Wednesday, June 6, 2012

The Wild West of Wenzhou (Update)

Update: They have arrested this guy
Lin and his six partners were captured in Zhuhai, a city in southern Guangdong Province, on June 9, more than two weeks after he disappeared.
Since he is not a cause celeb, I doubt there will be a stay of execution this time.

Back in March there was this amusing story:

Wenzhou businessman's bank acquisition a fraud
Lin Chunping, a member of the Wenzhou Municipal Committee of the Chinese People's Political Consultative Conference (CPPCC), made headlines last month when he said in a report that he successfully acquired a failing U.S. bank in Delaware.

Lin did not provide the name of the bank in the initial report. After rising to fame for having supposedly broken ground in becoming the first Chinese national to own an American bank, he was asked to provide details about the acquisition.

"Under the pressure of the public opinion, I have to release the name of the U.S. bank that I negotiated with: Atlantic Banking Corporation. I could be fined of a large amount of money due to the leaking of secret," Lin wrote on his micro-blog.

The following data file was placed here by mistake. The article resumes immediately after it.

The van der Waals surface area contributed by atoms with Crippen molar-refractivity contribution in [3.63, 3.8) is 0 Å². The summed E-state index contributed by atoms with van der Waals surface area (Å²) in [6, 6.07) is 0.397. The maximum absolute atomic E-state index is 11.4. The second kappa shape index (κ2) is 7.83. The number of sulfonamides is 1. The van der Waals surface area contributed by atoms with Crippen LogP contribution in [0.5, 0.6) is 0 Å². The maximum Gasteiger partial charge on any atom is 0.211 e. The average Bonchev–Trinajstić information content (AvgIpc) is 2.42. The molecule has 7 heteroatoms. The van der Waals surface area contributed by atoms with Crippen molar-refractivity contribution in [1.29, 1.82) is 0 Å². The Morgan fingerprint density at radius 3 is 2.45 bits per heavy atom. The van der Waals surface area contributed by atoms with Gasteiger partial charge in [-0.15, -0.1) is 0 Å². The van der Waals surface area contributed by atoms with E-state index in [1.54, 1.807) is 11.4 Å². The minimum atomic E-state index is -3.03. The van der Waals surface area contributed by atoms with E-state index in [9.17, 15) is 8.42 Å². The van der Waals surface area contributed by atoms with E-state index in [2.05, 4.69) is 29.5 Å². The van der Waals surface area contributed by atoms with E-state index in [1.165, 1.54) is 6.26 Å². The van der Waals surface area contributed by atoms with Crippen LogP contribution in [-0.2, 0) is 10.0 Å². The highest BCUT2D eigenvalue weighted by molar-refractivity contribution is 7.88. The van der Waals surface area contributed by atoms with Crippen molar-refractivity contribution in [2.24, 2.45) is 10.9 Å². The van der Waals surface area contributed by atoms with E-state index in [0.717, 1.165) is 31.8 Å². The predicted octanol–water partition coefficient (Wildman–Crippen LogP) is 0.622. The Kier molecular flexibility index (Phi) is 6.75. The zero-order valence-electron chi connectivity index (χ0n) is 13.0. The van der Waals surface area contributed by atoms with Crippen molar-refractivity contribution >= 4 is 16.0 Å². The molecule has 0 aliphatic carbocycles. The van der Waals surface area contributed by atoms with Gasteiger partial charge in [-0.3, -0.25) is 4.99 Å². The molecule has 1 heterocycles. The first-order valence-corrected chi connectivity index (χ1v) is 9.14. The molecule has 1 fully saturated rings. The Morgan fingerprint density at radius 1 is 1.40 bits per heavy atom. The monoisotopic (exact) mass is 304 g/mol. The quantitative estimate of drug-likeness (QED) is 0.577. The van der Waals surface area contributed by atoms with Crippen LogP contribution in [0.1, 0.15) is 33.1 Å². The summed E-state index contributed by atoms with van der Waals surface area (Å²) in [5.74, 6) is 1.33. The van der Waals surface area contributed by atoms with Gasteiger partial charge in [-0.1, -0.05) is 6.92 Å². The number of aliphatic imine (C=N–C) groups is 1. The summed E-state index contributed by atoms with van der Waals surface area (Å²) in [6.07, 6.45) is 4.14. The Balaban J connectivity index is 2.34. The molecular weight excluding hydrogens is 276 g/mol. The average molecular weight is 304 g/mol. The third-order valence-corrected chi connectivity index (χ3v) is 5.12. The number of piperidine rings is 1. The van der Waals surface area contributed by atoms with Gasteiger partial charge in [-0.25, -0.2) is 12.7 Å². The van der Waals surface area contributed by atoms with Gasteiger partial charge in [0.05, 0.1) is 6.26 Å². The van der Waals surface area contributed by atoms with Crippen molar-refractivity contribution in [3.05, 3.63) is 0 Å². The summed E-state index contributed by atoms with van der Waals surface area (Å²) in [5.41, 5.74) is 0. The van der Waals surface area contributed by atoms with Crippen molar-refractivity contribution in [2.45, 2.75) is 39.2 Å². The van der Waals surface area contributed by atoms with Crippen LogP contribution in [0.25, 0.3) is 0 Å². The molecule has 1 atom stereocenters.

Wait, what? He then said that he had changed the name of the bank to USA New HSBC Federation Consortium Inc. I love that name. It's such a beautiful intersection of bluster, pretentious false legitimacy, and copyright ripoff all rolled into one.

Short version of the story, someone actually goes and checks the records, conveniently online and realizes he's making all this up. This brings up questions as to the mentality here. Does he not realize records are public? Does he expect his bluster will keep anyone from checking?

Well, Mr. Lin is back in the news and has disappeared.

Wenzhou investor wanted by police in possible tax scam
"Police have confirmed that Lin has fled the city," said Zhang Xunting, deputy director of the information office of the city government of Wenzhou, Zhejiang province. Local police believe the 42-year-old Lin was involved in requesting several companies under his control to illegally issue value-added tax invoices to cheat tax authorities of export tariff rebates, according to Xinhua News Agency.
Lin's case may deal a new blow to Wenzhou's small businesses, which have already been trapped by the aftermath of the financial crisis and the meltdown of the city's once prevalent shadow lending.

"What Lin had done has brought down the reputation of businesspeople in the city," said Zhou Dewen, chairman of the Wenzhou Small and Medium-sized Enterprises Development Association.
Giving business bluster a bad name.

No comments: